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      Jameson Rodgers in New York


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      May 30, 2019

      Thursday   6:30 PM

      217 East Houston Street
      New York, New York 10002

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      Jameson Rodgers

      with SixForty1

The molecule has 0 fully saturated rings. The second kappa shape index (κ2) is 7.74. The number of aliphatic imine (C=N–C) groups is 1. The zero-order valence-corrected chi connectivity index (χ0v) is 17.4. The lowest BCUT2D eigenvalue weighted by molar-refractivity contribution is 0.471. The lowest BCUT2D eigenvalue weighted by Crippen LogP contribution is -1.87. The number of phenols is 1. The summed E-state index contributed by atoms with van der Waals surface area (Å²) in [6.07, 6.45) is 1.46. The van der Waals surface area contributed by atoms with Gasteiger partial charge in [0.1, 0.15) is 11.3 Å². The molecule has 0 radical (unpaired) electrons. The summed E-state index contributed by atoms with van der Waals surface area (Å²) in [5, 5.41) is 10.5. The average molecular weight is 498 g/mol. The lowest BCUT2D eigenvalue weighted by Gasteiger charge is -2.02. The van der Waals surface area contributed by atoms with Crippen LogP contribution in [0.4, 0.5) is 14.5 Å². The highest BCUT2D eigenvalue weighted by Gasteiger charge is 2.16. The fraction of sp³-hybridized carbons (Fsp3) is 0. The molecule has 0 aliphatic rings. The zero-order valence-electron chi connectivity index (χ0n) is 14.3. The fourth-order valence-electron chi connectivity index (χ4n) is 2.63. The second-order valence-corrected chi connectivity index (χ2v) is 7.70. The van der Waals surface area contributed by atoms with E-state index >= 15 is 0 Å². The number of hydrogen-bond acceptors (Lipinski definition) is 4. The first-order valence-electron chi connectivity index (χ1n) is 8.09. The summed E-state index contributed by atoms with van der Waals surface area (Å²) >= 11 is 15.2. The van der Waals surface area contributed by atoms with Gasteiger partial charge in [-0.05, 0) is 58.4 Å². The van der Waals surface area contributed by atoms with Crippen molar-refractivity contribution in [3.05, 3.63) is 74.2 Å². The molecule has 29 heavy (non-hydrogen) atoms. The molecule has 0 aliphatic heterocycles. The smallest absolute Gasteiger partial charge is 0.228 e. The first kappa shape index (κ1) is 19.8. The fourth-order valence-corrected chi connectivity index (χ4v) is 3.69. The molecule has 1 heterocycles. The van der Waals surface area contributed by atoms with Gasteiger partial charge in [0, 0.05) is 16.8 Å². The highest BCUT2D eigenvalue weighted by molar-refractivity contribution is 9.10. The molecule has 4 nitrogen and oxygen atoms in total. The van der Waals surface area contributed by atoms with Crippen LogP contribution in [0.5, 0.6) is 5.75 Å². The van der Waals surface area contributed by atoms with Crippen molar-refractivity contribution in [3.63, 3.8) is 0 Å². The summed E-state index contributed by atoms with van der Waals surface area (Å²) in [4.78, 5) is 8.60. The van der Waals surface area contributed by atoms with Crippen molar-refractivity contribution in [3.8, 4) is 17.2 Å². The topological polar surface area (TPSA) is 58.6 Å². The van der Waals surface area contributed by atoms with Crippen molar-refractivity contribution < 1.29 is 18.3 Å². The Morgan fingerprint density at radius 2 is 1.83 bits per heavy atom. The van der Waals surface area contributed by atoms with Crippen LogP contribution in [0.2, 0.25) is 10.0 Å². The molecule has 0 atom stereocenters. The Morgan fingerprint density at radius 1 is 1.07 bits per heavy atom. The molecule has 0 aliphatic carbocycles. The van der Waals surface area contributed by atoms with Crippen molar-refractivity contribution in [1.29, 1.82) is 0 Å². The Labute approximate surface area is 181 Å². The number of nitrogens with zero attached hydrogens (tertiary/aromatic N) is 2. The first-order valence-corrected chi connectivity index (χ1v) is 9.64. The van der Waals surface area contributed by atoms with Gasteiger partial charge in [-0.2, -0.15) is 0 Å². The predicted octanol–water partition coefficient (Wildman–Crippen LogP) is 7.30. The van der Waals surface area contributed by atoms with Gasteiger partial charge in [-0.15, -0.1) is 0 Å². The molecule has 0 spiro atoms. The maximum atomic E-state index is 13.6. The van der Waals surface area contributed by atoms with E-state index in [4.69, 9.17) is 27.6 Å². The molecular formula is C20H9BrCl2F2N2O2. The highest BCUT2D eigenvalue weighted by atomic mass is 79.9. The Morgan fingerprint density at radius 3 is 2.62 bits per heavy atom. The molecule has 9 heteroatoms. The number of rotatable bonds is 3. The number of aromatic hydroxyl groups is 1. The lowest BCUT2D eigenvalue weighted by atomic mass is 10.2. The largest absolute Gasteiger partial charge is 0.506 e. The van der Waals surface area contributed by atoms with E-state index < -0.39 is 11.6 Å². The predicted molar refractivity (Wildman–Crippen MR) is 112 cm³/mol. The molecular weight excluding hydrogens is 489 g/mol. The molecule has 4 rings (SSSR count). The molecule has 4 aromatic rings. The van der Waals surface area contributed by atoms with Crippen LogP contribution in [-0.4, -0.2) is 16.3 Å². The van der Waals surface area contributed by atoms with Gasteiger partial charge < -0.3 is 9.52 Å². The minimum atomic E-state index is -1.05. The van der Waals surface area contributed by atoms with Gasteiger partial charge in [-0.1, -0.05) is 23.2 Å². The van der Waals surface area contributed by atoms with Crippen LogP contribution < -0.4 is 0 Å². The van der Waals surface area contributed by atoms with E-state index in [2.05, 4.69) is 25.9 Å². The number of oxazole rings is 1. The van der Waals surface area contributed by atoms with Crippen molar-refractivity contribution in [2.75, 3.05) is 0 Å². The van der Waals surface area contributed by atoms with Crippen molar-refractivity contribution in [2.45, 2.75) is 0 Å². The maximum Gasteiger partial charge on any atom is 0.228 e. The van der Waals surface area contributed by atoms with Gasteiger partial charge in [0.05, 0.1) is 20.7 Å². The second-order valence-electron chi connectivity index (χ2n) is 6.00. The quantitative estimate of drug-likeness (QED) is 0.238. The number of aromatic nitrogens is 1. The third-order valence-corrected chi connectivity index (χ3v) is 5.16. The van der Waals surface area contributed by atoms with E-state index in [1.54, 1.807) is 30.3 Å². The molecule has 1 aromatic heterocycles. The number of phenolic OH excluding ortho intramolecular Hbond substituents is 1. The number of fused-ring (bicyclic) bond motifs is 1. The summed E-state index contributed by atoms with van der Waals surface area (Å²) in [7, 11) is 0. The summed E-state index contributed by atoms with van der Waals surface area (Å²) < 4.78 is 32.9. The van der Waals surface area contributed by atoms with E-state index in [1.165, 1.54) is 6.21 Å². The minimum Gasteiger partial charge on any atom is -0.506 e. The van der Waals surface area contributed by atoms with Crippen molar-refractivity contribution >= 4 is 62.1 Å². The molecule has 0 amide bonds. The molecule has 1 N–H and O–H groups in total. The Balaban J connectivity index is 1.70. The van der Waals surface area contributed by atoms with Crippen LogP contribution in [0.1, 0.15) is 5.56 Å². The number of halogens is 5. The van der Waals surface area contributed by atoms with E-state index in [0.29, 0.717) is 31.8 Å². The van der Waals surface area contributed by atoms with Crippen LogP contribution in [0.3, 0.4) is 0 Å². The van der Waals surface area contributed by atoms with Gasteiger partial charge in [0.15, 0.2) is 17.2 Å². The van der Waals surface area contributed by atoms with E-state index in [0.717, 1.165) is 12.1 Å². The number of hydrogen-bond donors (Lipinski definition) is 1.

"You kind of know if it's your song or not, after you write it," says singer-songwriter Jameson Rodgers, explaining the strange, mystical process by which new tunes are brought into the world and find their intended performer.It's thesamekind of self-assurancethe soft-spokenRodgers displays on his second independently released EP, available January 19th. Produced by Mickey Jack Cones (Dustin Lynch, Joe Nichols) and Chris Farren, the five-song collection showcases him as both a talented writer and interpreter, merging the electrified rock he heard on the baseball diamondwith thethoughtful lyricism of country.Well before he was singing for his supper, the Batesville, Mississippi nativewas an accomplished baseball player who was a scholarship athlete at Northwest Mississippi Community College.Raised in themidst of country's '90s commercial heyday his first concert was Garth Brooks at the Pyramid in Memphis Rodgers always had an inkling that he might end up living in Music City, hejust didn't know how or when."I can remember in high school I would tell people this was before I played guitar or anything I would just be like, 'Yeah, I'm gonna move to Nashville one day,'"he recalls. And so he did, departing Mississippi with one of his college buddies to see if he could make it in Music City. Through the countless open mic nights and lean years that inevitably followed, Rodgers wasable to develop the songwriting voice that would eventually earn his first publishing deal with Combustion Music."I went into songwriting boot camp," he says. "That's allI did. Ihardly playedany shows or anything. I just focused on writing."In the meantime, Rodgers scored his first cut on Florida Georgia Line's Dig Your Roots, with "Wish You Were on It."He also released his self-titled EP, featuring the streaming hit "Midnight Daydream."All thatintensefocus shows on his second self titled EP.Opening track "Ain't Really Over" depicts a man in the hangover stage ofa rough breakup and trying to move on. Framed by surging, distortedelectric guitars and Rodgers' bluesy howl, it sets the tone for his melody-rich, introspective style of songwriting.On "Cold Case," Rodgers draws a line between himself and country's long tradition ofclever wordplay. Bouncing off the title's suggestion of criminal investigations, he's popping tops and pining over a woman who'sup and vanished from his life. His solution? Downing as many beers as he can handle."'Cold Case' was just one of those things somebody started playing a guitar and one of us just spit it out," says Rodgers. "It kind of fell out of thin air."Rodgers' clear sense of his artistic identity also shinesthrough on the outside songs "Like You've Been There Before" and "Some Girls." It's easy to envision Rodgers singing about a younger version of himself in "Like You've Been There Before," a rebellious kid getting some sage advice from his father to playitcool whether he's knocking a fastball over the fences or cautiously taking his firsttrip around the bases with a young woman. He sings it with the easy confidence of a seasoned vet, or as he says in the chorus, "like it ain't no thing.""Some Girls," on the other hand, calls back to "Ain't Really Over" except this time he's ended thingsand she's not handling it welltalking behind his back and playing childish gameson social media. "Some girls make it easy on you," he sighs, "and some girls never do."The female woes reach their apex in the Rodgers co-write"Missing One," which flips the title phrase on its head. Initially it's a missing copy of the Eagles' Desperadothat she took when she left, then asinglesmoke from a pack of cigarettes that she forced him to give up. But it turns out he's actually missing something else most of all.Rodgers wrote the tune with pals Smith Ahnquist and Hunter Phelps, taking monthsto get it right."We started it in Januaryand we didn't finish it until May," he says."We knew it was gonna be a clever idea,butwe had to get it right. It was a hard one, but afun one."That dedication, coupled with Rodgers' finely-tuned ear for songs, makes him perfectlysuited to lean forward into Nashville's ever-shifting windswhile honoring his roots."I want to be known as the dude with good songs," he says. "If a song gives you chill bumps or if it makes you cry or if it makes you happy, it's done its job."That may sound like a relatively humble mission for a performer with such promise,but hey,sometimes you just know.

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